NASA’s Aqua satellite captured an Ash plume from Eyjafjallajokull Volcano over the North Atlantic
on April 17, 2010. The Eyjafjallajokull volcano in Iceland erupted Wednesday, April 14, for the
second time this month.
As reported by LiveScience.com, scientists have long known the plumes that shoot from the mouths of erupting volcanoes can produce sheaths of lightning. While lightning is typically associated with thunderstorms, hurricanes and other severe weather, the roiling debris clouds of volcanoes can also produce them.
The lighting in volcanic plumes is connected to the rotation that these plumes undergo, something like a tornado. As a plume rotates, it can spawn waterspouts or dust devils, which gather together the electric charges in the plume to form a sheath of lightning.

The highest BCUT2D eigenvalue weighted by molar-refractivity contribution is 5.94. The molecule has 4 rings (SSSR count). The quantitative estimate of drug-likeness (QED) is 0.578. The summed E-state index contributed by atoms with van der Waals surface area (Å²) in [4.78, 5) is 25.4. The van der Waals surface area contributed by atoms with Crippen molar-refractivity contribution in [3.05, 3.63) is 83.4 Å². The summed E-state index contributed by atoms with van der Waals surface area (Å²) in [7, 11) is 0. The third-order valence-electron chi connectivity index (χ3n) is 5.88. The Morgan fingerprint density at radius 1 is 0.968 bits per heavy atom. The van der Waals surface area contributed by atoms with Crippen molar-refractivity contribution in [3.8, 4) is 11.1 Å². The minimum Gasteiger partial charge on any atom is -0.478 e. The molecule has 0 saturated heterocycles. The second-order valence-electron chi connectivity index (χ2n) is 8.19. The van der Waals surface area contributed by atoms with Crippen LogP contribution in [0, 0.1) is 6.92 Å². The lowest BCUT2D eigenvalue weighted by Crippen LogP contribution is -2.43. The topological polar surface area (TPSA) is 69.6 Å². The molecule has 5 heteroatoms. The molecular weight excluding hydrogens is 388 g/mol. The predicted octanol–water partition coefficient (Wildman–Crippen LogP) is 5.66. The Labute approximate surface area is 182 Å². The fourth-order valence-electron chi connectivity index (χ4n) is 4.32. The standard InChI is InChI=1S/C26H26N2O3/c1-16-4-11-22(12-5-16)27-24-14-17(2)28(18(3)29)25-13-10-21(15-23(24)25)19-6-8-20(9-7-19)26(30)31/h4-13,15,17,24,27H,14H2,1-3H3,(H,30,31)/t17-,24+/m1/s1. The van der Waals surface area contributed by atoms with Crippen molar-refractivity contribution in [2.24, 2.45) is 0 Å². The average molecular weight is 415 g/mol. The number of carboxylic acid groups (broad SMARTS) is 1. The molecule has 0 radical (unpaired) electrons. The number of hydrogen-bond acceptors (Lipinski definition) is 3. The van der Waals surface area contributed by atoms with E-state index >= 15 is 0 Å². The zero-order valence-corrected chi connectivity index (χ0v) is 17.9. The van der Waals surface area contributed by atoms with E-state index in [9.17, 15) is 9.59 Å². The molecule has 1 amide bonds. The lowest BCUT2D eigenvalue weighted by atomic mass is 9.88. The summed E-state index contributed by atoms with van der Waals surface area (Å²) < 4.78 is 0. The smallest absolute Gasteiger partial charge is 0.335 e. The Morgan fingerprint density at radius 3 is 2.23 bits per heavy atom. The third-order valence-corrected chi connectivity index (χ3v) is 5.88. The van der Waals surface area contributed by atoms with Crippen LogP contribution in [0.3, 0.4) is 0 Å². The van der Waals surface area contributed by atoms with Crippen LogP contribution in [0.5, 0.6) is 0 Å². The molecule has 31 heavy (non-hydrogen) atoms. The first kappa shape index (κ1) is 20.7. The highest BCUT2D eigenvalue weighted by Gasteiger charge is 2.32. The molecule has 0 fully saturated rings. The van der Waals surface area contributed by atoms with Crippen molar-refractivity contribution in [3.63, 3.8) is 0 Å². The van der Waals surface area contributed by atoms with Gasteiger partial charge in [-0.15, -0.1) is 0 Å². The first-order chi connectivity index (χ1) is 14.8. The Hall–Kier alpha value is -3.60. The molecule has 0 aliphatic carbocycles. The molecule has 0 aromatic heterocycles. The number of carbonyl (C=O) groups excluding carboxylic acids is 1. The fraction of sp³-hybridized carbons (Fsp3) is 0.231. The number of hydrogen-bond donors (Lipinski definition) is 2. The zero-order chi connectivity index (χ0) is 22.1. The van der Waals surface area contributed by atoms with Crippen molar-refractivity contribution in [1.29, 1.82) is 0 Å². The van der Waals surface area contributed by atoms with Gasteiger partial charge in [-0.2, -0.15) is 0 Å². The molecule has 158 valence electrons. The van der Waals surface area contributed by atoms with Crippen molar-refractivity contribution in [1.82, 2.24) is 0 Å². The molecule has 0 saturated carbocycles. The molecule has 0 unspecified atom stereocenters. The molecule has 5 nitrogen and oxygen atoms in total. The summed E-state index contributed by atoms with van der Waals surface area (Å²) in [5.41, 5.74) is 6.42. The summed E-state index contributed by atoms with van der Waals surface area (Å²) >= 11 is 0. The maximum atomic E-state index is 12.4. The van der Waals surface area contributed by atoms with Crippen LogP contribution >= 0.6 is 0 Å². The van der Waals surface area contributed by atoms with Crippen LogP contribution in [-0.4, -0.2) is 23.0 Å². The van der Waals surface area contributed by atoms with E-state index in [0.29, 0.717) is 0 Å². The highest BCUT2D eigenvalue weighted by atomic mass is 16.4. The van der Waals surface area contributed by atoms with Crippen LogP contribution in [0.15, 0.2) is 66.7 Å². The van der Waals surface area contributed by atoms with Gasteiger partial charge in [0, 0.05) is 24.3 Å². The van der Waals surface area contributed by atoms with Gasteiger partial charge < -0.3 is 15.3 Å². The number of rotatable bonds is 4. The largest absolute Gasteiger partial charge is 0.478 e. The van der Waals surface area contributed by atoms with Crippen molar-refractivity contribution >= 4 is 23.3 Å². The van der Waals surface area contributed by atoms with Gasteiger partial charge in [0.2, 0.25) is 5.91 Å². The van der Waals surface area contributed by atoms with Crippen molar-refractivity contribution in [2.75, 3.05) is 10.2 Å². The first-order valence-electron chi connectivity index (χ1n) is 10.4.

This was the eruption between glaciers. On the right is Eyjafjallajökull now erupting about 30 times bigger bang. On the left is Katla, dormant for the moment, but will be much bigger if it is triggered. Katla typically awakens every 80 years or so, and having last exploded in 1918 is now slightly overdue.
Volcano at Einhyrningur